Mariane Pearl, a French freelance journalist who is six months pregnant, last heard from her husband when he called her at their Pakistan home to say he would be late for dinner.

Four days later, e-mailed photographs brought news that relatives of foreign correspondents dread: The Wall Street Journal reporter had been shackled by chains. One image shows a gun pointed at his head.

Daniel Pearl, 38, vanished last Wednesday after going to meet with members of a radical Islamic group in Karachi for a story on terrorism, the newspaper said.

His whereabouts were unknown until Sunday, when several news organizations received photos of Pearl from a group calling itself the National Movement for the Restoration of Pakistani Sovereignty, which claimed responsibility for the disappearance.

"He was a journalist just trying to do his job. This is a serious matter, and it is being pursued by the United States government," White House spokesman Ari Fleischer said.

The Journal faced a dilemma familiar to other news organizations and companies when employees are kidnapped — whether to go public in hopes of pressuring the abductors or keep a low profile and seek their release through quiet diplomacy.

Steve Goldstein, a vice president and spokesman for Dow Jones, the Journal's parent organization, declined to comment on specifics of the case or efforts to obtain Pearl's freedom.

"Our concern is getting Danny released and back to his wife," Goldstein said by e-mail. "We have had no contact with anyone holding Danny. The U.S. government and the Pakistani government are working together to secure his release, and we remain hopeful."

State Department spokesman Richard Boucher said Secretary of State Colin Powell discussed the case in a telephone conversation with Pakistani President Pervez Musharraf on Monday and "noted our strong interest in seeing it resolved."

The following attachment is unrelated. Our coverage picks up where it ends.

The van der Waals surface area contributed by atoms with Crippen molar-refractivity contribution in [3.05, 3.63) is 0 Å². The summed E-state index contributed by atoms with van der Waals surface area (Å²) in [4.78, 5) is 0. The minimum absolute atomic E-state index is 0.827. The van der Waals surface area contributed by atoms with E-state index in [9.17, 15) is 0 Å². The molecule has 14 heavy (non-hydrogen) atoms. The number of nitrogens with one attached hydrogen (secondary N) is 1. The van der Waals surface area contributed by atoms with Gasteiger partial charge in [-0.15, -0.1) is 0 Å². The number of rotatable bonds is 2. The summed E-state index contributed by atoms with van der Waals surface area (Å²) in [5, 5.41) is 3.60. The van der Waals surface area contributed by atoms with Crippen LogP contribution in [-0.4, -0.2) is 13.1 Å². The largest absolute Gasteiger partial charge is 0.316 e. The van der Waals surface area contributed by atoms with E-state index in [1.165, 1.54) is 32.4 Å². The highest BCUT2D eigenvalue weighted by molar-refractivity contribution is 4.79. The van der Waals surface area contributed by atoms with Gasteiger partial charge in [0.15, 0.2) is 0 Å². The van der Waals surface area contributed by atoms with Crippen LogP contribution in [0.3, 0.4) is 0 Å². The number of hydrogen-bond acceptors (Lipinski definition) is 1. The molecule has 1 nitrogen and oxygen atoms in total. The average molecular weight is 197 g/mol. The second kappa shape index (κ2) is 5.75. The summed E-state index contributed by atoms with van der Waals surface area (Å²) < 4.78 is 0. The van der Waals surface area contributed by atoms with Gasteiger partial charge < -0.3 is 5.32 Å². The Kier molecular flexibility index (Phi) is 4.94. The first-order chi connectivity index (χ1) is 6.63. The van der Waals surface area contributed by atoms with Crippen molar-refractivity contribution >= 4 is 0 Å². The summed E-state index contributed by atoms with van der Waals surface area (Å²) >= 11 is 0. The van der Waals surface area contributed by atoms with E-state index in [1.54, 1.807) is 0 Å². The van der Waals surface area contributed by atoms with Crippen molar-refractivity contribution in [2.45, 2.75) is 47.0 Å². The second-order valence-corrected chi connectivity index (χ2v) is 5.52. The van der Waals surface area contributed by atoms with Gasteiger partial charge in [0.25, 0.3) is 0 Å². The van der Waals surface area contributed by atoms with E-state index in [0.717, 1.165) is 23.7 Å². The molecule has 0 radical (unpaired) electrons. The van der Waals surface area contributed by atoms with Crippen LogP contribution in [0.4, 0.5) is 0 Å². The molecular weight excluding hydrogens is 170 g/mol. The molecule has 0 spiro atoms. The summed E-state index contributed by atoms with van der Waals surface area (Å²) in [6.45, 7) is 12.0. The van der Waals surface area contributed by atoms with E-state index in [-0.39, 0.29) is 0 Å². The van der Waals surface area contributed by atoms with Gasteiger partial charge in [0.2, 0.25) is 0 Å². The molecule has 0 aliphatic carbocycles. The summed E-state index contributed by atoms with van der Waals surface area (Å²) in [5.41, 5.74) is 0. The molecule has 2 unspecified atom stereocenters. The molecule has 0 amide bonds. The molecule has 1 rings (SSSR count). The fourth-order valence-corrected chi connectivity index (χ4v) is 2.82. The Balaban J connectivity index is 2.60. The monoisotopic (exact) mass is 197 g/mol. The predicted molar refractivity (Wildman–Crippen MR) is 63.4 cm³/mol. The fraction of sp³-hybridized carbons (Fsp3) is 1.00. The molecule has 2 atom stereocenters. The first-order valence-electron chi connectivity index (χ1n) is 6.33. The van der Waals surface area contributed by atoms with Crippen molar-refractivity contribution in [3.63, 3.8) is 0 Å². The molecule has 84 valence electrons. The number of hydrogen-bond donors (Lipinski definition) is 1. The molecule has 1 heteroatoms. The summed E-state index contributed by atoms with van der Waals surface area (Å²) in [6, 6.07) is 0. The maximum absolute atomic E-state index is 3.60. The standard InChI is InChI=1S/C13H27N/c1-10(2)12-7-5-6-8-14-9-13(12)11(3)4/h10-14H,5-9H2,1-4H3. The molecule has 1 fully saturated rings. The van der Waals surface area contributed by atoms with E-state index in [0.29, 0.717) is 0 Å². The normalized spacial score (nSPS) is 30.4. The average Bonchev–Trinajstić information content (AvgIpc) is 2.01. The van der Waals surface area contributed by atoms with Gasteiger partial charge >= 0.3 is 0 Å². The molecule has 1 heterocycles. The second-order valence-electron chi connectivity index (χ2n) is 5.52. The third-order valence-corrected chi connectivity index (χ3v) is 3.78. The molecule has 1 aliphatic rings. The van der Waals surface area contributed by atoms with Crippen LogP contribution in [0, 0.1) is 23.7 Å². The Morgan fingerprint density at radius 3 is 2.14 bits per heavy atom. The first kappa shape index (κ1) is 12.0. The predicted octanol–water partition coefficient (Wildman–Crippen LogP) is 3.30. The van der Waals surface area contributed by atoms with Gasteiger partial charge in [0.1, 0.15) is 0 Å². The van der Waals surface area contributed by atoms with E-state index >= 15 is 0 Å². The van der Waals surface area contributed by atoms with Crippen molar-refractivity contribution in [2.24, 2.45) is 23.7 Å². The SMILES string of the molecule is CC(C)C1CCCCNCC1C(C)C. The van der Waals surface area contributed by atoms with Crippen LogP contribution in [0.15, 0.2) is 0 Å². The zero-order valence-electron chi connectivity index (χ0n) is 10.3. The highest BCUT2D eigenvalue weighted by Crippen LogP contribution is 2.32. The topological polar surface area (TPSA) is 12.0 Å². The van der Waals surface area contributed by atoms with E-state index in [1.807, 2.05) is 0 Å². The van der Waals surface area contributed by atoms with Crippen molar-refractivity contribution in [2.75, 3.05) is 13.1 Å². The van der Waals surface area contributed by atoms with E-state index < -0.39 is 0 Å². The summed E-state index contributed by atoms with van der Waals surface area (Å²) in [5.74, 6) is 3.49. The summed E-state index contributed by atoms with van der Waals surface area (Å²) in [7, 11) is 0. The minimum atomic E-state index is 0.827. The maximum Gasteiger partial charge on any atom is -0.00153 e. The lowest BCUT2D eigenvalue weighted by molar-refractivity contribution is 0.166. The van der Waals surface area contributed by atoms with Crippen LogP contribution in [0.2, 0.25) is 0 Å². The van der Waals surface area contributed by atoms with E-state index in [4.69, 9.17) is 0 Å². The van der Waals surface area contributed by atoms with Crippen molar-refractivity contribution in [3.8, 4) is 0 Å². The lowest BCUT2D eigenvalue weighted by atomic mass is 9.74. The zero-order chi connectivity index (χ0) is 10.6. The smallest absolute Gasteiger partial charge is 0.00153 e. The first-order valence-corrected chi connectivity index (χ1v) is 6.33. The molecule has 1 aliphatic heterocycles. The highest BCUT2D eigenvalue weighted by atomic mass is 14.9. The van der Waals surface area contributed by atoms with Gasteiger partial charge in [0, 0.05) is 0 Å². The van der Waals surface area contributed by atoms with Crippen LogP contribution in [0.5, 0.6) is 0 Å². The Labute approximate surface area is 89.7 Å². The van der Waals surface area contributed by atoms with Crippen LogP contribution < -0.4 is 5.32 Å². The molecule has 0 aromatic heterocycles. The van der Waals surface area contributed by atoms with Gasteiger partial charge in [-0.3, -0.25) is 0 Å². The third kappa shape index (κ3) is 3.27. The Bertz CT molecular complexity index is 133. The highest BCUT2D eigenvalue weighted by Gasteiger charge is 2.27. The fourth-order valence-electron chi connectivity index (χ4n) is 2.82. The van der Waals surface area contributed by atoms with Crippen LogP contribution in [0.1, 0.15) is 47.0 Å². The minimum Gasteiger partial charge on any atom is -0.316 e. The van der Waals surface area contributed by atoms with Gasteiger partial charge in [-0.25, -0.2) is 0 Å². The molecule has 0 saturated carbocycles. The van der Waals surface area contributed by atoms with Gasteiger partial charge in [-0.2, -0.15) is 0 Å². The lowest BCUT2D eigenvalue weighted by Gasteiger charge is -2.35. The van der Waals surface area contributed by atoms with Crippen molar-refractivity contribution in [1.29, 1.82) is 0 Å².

Boucher said Musharraf assured Powell that Pakistan "is making every effort" to find and free Pearl, a 12-year Journal staff reporter who has worked in Atlanta, Washington and London, and has been based in India for about a year.

Sources close to the family, speaking on condition of anonymity, said Mariane Pearl had been advised by the FBI not to discuss the case publicly. Goldstein said the Journal decided to channel all family queries through his office.

"She is six months pregnant and is waiting for her husband to return. People need to respect her privacy," Goldstein said. "Our concern is getting Danny released and back to his wife."

Sunday's e-mail was sent to nearly three dozen addresses at U.S. newspapers and media and government agencies in the United States, Britain and the Persian Gulf.

It alleged that Pearl worked for the CIA — a claim denied by the agency and the Journal — and issued demands including better treatment for Pakistanis among the terrorist suspects held by the United States in Cuba and release of the former Taliban ambassador to Pakistan.

The group also sent an attachment demanding that F-16 fighter jets purchased by Pakistan in the 1980s be released. The planes were never delivered because of U.S. sanctions related to Islamabad's nuclear-weapons program.

Pakistani police sources, speaking anonymously, said they had never heard of the group that claimed responsibility. They said the abductors more likely were from Harkat ul-Mujahedeen, a radical group on the U.S. government's terrorist list and believed to have links to Al Qaeda.

On Monday, Pakistani police sources said Pearl had met in the first week of January with five Pakistanis, in Rawalpindi, who promised him an interview in Karachi with Mubarak Ali Shah Gilani, leader of another small radical Muslim group, Tanzaimul Fuqra, also suspected of having Al Qaeda ties.

The sources, declining to be named, said police identified and detained the five men. When they proved they had not been in Rawalpindi, officials concluded that Pearl had been set up by others, using false names, the sources said.

On Wednesday, Pearl left the home in Karachi where he and his wife were staying and headed for an appointment with his contact at a downtown restaurant, the sources said. During a brief stop at a citizen-police liaison office, he received a telephone call confirming the meeting and left for the restaurant.

Police established that the call came from a mobile phone, but because it was recently purchased and used for only that call, it has been of no help in finding leads to the mystery caller, the sources said.